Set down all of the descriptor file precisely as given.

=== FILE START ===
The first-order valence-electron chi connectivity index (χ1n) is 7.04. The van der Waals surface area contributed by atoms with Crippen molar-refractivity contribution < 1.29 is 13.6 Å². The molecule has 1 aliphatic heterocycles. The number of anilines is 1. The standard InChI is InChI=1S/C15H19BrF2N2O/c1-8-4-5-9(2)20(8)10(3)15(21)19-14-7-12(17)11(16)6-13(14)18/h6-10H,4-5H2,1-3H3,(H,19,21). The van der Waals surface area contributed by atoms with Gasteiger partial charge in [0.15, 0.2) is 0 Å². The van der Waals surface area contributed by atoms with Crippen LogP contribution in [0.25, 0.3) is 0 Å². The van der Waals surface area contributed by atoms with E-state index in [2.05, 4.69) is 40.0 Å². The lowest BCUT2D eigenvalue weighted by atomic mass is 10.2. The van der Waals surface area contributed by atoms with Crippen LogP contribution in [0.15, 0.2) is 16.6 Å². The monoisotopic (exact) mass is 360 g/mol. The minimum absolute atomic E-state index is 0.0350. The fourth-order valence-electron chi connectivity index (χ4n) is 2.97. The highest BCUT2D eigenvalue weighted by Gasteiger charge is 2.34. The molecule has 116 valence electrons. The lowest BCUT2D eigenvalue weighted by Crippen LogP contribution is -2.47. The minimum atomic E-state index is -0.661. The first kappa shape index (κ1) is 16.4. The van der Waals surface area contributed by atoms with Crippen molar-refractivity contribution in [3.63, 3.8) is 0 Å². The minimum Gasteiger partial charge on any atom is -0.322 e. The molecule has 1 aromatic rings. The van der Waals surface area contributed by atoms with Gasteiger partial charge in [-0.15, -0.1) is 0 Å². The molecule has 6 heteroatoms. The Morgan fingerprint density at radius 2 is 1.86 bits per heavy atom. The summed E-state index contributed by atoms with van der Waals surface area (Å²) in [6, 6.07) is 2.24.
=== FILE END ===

The first-order valence-electron chi connectivity index (χ1n) is 7.04. The van der Waals surface area contributed by atoms with Crippen molar-refractivity contribution < 1.29 is 13.6 Å². The molecule has 1 aliphatic heterocycles. The number of anilines is 1. The standard InChI is InChI=1S/C15H19BrF2N2O/c1-8-4-5-9(2)20(8)10(3)15(21)19-14-7-12(17)11(16)6-13(14)18/h6-10H,4-5H2,1-3H3,(H,19,21). The van der Waals surface area contributed by atoms with Gasteiger partial charge in [0.15, 0.2) is 0 Å². The van der Waals surface area contributed by atoms with Crippen LogP contribution in [0.25, 0.3) is 0 Å². The van der Waals surface area contributed by atoms with E-state index in [2.05, 4.69) is 40.0 Å². The lowest BCUT2D eigenvalue weighted by atomic mass is 10.2. The van der Waals surface area contributed by atoms with Crippen LogP contribution in [0.15, 0.2) is 16.6 Å². The monoisotopic (exact) mass is 360 g/mol. The minimum absolute atomic E-state index is 0.0350. The fourth-order valence-electron chi connectivity index (χ4n) is 2.97. The highest BCUT2D eigenvalue weighted by Gasteiger charge is 2.34. The molecule has 116 valence electrons. The lowest BCUT2D eigenvalue weighted by Crippen LogP contribution is -2.47. The minimum atomic E-state index is -0.661. The first kappa shape index (κ1) is 16.4. The van der Waals surface area contributed by atoms with Crippen molar-refractivity contribution in [3.63, 3.8) is 0 Å². The minimum Gasteiger partial charge on any atom is -0.322 e. The molecule has 1 aromatic rings. The van der Waals surface area contributed by atoms with Gasteiger partial charge in [-0.15, -0.1) is 0 Å². The molecule has 6 heteroatoms. The Morgan fingerprint density at radius 2 is 1.86 bits per heavy atom. The summed E-state index contributed by atoms with van der Waals surface area (Å²) in [6, 6.07) is 2.24.